The new car after arriving home

I made it home safely, but there were definitely some issues that I discovered along the way.

The drive back home

After buying the car and having lunch with a great friend, I left San Jose around 5pm and drove overnight back home to Phoenix. I brought a pad of paper and a pen so I could write down issues along the way and had three pages of notes by the time I got home.

Notes I took on the drive back home

Some of the problems I found

  • During the second stop, the car wouldn’t start. I gave it a few minutes and tried again; worked fine this time.
  • Tires are too big (245/45/17 front and 285/40/17 rear). There are rub marks inside the rear wheel well, back end appears to be higher than usual.
  • The wheels are not balanced and cause the car to shake when going over 40 MPH.
  • Cruise control doesn’t work.
  • With A/C on, no air is coming out from center vents. The other vents seem to work and have good air flow.
  • Lots of the wood has fading and cracks.
  • Needs to have some leaks fixed; oil leak from rear main seal area and it seems the transmission and steering box are leaking too.
  • There is a power draw somewhere- the circuit that handles the dome light, clock, antennae, etc is suspect as it’s also handling the amp in the trunk. Car battery will go dead if it sits there without being turned on for about 2 or 3 days.
  • Chrome trim which attaches to the rear passenger window (basically the B pillar) has a dent in it and looks to have rust.
  • Trunk doesn’t always open.
  • Passenger door locks/unlocks both doors + trunk. But driver’s side and trunk do not.
  • Belt for A/C broke on the drive home. Others look very worn.
  • No owner’s manual, fuse chart, or other documentation.
  • Seat belt presenter for passenger side would move by itself, seemingly at random.
  • Rear roller blind (sunshade) doesn’t work.
  • An aftermarket alarm was installed (on top of the built-in alarm). This went right into the trash!
  • and more

Some of the happier notes

  • This is the last model year for the W126 body style (1991).
  • Color is paint code 199; by far my favorite!
  • Does NOT have the ASR option (Acceleration Slip Regulation; early version of Electronic Stability Control).
  • Has rear roller blind (which unfortunately needs repair).
  • Authentic 3-piece AMG OZ wheels!
  • Great body; no rust.
  • No cracks on dash.
  • Sunroof works.
  • Rearview mirror was replaced with a unit which has HomeLink.
  • Headlamps, turn signals, fog lights, all work.
  • SLS seems to work.
  • No smoke coming from exhaust (or from anywhere else).

Taking the car to the pros

Before taking the car anywhere, I cleaned the car up a bit. Got it washed, took all the floor mats out, took all the trash out from under the seats and in the trunk. During this process, you might find some interesting things and also documentation. Unfortunately, this car didn’t have the owner’s manual or original data card. But many older Mercedes-Benz will have a smaller copy of the data card under one of the rear seats, which I did find (and carefully removed). While cleaning under the seats, I found pieces of broken glass, likely from a broken side window. This could be related to the dent I found on the passenger side rear window.

On the lift at MB Motors

First look

I brought the car over to my friend Bud’s shop (MB Motors) in Phoenix and we looked over it together. Given the purchase price ($8,500) and the problems noted, it’s fair to say I didn’t score a deal. But this is a classic and is has the exact options I want (last model year, great color, rear roller blind, no ASR, 3-piece AMG wheels).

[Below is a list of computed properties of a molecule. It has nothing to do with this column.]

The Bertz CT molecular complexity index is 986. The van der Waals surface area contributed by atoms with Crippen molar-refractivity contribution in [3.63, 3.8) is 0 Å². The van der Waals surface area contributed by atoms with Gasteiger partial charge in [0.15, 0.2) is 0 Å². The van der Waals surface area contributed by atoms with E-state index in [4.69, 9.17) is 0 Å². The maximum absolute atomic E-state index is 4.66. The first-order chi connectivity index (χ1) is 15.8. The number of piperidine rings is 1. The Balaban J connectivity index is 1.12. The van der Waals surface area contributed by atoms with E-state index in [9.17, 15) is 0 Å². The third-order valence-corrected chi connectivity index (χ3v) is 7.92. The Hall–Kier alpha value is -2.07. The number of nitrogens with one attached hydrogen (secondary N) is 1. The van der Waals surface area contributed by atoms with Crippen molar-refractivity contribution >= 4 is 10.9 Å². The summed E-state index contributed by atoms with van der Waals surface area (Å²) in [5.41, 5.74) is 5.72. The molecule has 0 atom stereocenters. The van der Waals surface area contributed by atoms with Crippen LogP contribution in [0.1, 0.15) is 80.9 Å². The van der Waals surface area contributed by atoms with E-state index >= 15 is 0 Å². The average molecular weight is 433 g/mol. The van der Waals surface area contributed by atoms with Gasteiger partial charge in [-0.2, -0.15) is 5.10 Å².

Bud got the oil changed, replaced fuses, and replaced all the belts. If you don’t have a record of when a maintenance item was done and it’s fairly cheap to do, I always think it’s a good idea to address. He also fixed problem with the door/trunk actuators that had weird behavior and replaced the fuel pump relay which was intermittently causing problems starting the car.


While it was up on the lift, Bud pointed out the damage to the front passenger side wheel. It looks like the barrel on the wheel broke in two places and was welded back together. This was definitely causing the vibration problem I had noticed on the drive home. I stopped by Wheel Specialists Inc (WSI) in Tempe and worked with Curtis on next steps.

Wheel damage and 15mm spacers

Curtis got the wheels off and we got to take a good look

  • The tires on the rear were way too big, had a 15mm spacer, and lugs were too short (could come loose at any time).
  • The front passenger barrel was in bad shape and was unsafe. We swapped it out for the spare wheel for now.

After replacing the rear tires with 275/40’s, shaving the spacer down a bit, putting new lugs, the car was driving much nicer. I found a company called tunershop which had parts for these wheels and I got a replacement barrel for the one that was cracked.

When I got the new barrel in and went to WSI to replace, we noticed that all four of the wheels themselves had cracks in the center pieces, near where the lugs go in. Unfortunately, there’s almost no place which will repair this kind of damage (WSI wouldn’t touch it and I don’t blame them). Realistically, I could keep driving on these, but eventually it’s going to give out.


At this point, the car is perfectly drivable and enjoyable. There are still a lot of things to fix, which can seem really overwhelming at times, but having it all documented helps.

Continue to next post: ‘Upgrades and deferred maintenance’

Read previous post: ‘Buying a classic’